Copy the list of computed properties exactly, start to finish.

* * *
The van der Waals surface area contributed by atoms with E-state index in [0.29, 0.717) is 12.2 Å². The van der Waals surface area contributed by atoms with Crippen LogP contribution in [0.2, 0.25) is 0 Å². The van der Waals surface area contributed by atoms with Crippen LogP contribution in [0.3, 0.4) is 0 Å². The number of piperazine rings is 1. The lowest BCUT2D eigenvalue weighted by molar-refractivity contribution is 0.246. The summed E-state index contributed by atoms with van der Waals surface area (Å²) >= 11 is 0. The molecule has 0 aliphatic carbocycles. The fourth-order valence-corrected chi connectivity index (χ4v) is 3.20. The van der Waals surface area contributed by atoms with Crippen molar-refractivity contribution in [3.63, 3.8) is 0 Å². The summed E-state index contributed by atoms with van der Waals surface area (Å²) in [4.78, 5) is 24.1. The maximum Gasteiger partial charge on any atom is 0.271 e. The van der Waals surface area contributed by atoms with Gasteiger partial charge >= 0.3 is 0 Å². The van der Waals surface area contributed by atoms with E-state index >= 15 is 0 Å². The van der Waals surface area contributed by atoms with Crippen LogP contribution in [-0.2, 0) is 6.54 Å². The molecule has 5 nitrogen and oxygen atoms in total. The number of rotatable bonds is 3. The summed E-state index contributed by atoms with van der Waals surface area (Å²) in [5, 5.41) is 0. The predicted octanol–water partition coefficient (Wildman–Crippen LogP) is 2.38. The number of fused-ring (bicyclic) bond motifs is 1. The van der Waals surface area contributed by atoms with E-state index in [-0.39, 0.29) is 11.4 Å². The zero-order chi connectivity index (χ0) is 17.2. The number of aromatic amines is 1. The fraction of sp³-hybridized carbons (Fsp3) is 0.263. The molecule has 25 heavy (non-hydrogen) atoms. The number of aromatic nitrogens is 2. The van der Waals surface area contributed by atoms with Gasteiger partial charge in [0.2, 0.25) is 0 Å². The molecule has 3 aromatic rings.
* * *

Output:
The van der Waals surface area contributed by atoms with E-state index in [0.29, 0.717) is 12.2 Å². The van der Waals surface area contributed by atoms with Crippen LogP contribution in [0.2, 0.25) is 0 Å². The van der Waals surface area contributed by atoms with Crippen LogP contribution in [0.3, 0.4) is 0 Å². The number of piperazine rings is 1. The lowest BCUT2D eigenvalue weighted by molar-refractivity contribution is 0.246. The summed E-state index contributed by atoms with van der Waals surface area (Å²) >= 11 is 0. The molecule has 0 aliphatic carbocycles. The fourth-order valence-corrected chi connectivity index (χ4v) is 3.20. The van der Waals surface area contributed by atoms with Crippen molar-refractivity contribution in [3.63, 3.8) is 0 Å². The summed E-state index contributed by atoms with van der Waals surface area (Å²) in [4.78, 5) is 24.1. The maximum Gasteiger partial charge on any atom is 0.271 e. The van der Waals surface area contributed by atoms with Gasteiger partial charge >= 0.3 is 0 Å². The van der Waals surface area contributed by atoms with E-state index >= 15 is 0 Å². The van der Waals surface area contributed by atoms with Crippen LogP contribution in [-0.2, 0) is 6.54 Å². The molecule has 5 nitrogen and oxygen atoms in total. The number of rotatable bonds is 3. The summed E-state index contributed by atoms with van der Waals surface area (Å²) in [5, 5.41) is 0. The predicted octanol–water partition coefficient (Wildman–Crippen LogP) is 2.38. The number of fused-ring (bicyclic) bond motifs is 1. The van der Waals surface area contributed by atoms with E-state index in [-0.39, 0.29) is 11.4 Å². The zero-order chi connectivity index (χ0) is 17.2. The number of aromatic amines is 1. The fraction of sp³-hybridized carbons (Fsp3) is 0.263. The molecule has 25 heavy (non-hydrogen) atoms. The number of aromatic nitrogens is 2. The van der Waals surface area contributed by atoms with Gasteiger partial charge in [0.2, 0.25) is 0 Å². The molecule has 3 aromatic rings.